6 Now these things took place as examples for us, that we might not desire evil as they did. 7 Do not be idolaters as some of them were; as it is written, “The people sat down to eat and drink and rose up to play.” 8 We must not indulge in sexual immorality as some of them did, and twenty-three thousand fell in a single day. 9 We must not put Christ to the test, as some of them did and were destroyed by serpents, 10 nor grumble, as some of them did and were destroyed by the Destroyer. 11 Now these things happened to them as an example, but they were written down for our instruction, on whom the end of the ages has come. 12 Therefore let anyone who thinks that he stands take heed lest he fall.

2 Corinthians 5:10 (ESV): 10 For we must all appear before the judgment seat of Christ, so that each one may receive what is due for what he has done in the body, whether good or evil.

Hebrews 10:23–31 (ESV): 23 Let us hold fast the confession of our hope without wavering, for he who promised is faithful. 24 And let us consider how to stir up one another to love and good works, 25 not neglecting to meet together, as is the habit of some, but encouraging one another, and all the more as you see the Day drawing near.

26 For if we go on sinning deliberately after receiving the knowledge of the truth, there no longer remains a sacrifice for sins, 27 but a fearful expectation of judgment, and a fury of fire that will consume the adversaries. 28 Anyone who has set aside the law of Moses dies without mercy on the evidence of two or three witnesses. 29 How much worse punishment, do you think, will be deserved by the one who has trampled underfoot the Son of God, and has profaned the blood of the covenant by which he was sanctified, and has outraged the Spirit of grace? 30 For we know him who said, “Vengeance is mine; I will repay.” And again, “The Lord will judge his people.” 31 It is a fearful thing to fall into the hands of the living God.

Revelation 20:11–15 (ESV): 11 Then I saw a great white throne and him who was seated on it. From his presence earth and sky fled away, and no place was found for them. 12 And I saw the dead, great and small, standing before the throne, and books were opened. Then another book was opened, which is the book of life. And the dead were judged by what was written in the books, according to what they had done. 13 And the sea gave up the dead who were in it, Death and Hades gave up the dead who were in them, and they were judged, each one of them, according to what they had done. 14 Then Death and Hades were thrown into the lake of fire. This is the second death, the lake of fire. 15 And if anyone’s name was not found written in the book of life, he was thrown into the lake of fire.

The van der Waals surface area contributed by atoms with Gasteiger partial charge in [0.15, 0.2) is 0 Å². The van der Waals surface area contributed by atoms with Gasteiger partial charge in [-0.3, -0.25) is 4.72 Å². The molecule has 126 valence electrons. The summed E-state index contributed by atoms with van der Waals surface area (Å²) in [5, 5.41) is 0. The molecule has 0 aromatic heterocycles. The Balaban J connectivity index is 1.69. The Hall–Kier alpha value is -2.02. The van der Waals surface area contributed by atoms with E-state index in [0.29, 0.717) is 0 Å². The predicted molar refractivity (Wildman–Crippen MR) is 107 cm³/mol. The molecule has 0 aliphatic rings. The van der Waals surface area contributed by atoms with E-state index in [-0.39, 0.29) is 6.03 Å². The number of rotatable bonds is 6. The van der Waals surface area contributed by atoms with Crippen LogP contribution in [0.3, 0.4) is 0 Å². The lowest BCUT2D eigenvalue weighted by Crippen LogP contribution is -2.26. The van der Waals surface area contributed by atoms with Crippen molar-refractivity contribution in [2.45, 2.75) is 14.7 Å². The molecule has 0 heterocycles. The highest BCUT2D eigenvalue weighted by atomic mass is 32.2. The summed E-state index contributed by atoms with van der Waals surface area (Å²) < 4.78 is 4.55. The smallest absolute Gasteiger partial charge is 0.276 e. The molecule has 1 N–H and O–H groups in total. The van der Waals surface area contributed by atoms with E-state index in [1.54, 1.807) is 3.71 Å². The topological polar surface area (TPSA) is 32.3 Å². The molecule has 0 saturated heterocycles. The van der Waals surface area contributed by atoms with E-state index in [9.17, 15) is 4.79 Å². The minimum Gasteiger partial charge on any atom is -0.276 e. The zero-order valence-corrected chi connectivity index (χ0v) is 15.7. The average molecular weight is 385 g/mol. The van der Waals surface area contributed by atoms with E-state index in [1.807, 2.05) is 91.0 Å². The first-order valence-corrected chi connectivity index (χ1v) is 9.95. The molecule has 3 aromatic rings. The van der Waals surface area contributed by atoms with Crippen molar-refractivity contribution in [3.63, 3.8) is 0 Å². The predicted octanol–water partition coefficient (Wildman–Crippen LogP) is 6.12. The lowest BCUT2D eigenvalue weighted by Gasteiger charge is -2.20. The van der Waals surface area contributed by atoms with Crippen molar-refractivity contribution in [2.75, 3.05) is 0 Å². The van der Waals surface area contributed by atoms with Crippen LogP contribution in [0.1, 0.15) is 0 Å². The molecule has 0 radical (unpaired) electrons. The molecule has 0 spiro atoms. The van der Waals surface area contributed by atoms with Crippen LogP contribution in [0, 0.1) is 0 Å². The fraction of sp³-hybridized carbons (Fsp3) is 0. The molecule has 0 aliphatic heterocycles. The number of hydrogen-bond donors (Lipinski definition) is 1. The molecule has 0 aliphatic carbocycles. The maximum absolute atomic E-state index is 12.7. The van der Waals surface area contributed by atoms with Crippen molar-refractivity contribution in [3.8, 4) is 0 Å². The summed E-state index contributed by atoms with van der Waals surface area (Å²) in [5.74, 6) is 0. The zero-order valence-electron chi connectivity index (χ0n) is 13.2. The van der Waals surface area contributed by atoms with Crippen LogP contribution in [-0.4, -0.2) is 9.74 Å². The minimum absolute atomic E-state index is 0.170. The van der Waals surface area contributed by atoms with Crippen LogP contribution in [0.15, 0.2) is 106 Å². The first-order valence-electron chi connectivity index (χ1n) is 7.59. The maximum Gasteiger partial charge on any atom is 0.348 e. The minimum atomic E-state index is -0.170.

So, the fixed point of judgment based upon works/fruit is abundantly attested to in Scripture, and we find ourselves living in the tension between faith and works if we want to be faithful to Scripture.

Living in the Tension
So, how do we make sense of this? Better minds and hearts than mine have tried with greater or lesser measures of success. I can make a few tentative suggestions based upon their work, suggestions which I think are faithful to Scripture and to our own Anglican tradition based upon Scripture.

First, let’s begin with the notion of faith itself. There is a tendency in the modern church to reduce faith to belief, but that distorts the fullness of faith in Scripture. A better understanding of faith— better in the sense of being more faithful to Scripture — involves a classical three-fold paradigm: notitia, assensus, fiducia — notion (understanding), assent, and fidelity. To see how this works, let’s consider the earliest Christian creed: Jesus is Lord.

The first essential element of faith is simply to understand the notion being expressed. The earliest Christians, who were all too familiar with the declaration “Caesar is Lord,” knew full well what was being stated. It was not a nice invitation to believe in Jesus or not; it was a proclamation that there was a new ruler before whom every knee must bow, Jesus of Nazareth, crucified, resurrected, ascended, and ruling at God’s right hand. They understood.

The second essential element of faith is to assent to the notion. Do you accept it as true or not? Your assent does not change the truth of the assertion, but it does determine whether you will progress to the next step of faith.